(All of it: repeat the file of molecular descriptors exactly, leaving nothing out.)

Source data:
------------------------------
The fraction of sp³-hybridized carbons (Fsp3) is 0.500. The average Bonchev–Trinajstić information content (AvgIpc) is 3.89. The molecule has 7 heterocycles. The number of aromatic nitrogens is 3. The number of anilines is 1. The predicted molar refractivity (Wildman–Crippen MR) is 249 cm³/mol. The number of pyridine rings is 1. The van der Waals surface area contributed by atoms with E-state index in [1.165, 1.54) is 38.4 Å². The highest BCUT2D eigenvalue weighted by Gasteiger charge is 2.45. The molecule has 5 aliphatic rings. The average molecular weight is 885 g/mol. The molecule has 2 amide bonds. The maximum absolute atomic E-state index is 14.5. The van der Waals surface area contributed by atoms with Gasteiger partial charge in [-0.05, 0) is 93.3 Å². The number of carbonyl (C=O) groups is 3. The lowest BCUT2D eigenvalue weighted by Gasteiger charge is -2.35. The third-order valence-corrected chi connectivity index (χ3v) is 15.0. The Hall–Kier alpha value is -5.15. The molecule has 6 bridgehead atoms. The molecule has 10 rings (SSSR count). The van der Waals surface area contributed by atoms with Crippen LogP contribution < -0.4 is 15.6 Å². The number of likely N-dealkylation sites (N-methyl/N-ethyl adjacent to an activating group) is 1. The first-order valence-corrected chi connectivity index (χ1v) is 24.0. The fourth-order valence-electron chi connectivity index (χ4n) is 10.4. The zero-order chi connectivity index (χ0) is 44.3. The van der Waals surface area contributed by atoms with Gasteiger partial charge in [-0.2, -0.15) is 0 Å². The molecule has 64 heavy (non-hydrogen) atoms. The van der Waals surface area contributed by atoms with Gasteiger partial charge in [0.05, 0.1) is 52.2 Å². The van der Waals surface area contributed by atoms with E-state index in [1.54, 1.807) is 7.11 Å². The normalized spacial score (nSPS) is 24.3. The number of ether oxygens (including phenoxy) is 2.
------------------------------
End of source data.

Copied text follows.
The fraction of sp³-hybridized carbons (Fsp3) is 0.500. The average Bonchev–Trinajstić information content (AvgIpc) is 3.89. The molecule has 7 heterocycles. The number of aromatic nitrogens is 3. The number of anilines is 1. The predicted molar refractivity (Wildman–Crippen MR) is 249 cm³/mol. The number of pyridine rings is 1. The van der Waals surface area contributed by atoms with E-state index in [1.165, 1.54) is 38.4 Å². The highest BCUT2D eigenvalue weighted by Gasteiger charge is 2.45. The molecule has 5 aliphatic rings. The average molecular weight is 885 g/mol. The molecule has 2 amide bonds. The maximum absolute atomic E-state index is 14.5. The van der Waals surface area contributed by atoms with Gasteiger partial charge in [-0.05, 0) is 93.3 Å². The number of carbonyl (C=O) groups is 3. The lowest BCUT2D eigenvalue weighted by Gasteiger charge is -2.35. The third-order valence-corrected chi connectivity index (χ3v) is 15.0. The Hall–Kier alpha value is -5.15. The molecule has 6 bridgehead atoms. The molecule has 10 rings (SSSR count). The van der Waals surface area contributed by atoms with Crippen LogP contribution < -0.4 is 15.6 Å². The number of likely N-dealkylation sites (N-methyl/N-ethyl adjacent to an activating group) is 1. The first-order valence-corrected chi connectivity index (χ1v) is 24.0. The fourth-order valence-electron chi connectivity index (χ4n) is 10.4. The zero-order chi connectivity index (χ0) is 44.3. The van der Waals surface area contributed by atoms with Gasteiger partial charge in [-0.2, -0.15) is 0 Å². The molecule has 64 heavy (non-hydrogen) atoms. The van der Waals surface area contributed by atoms with Gasteiger partial charge in [0.05, 0.1) is 52.2 Å². The van der Waals surface area contributed by atoms with E-state index in [1.54, 1.807) is 7.11 Å². The normalized spacial score (nSPS) is 24.3. The number of ether oxygens (including phenoxy) is 2.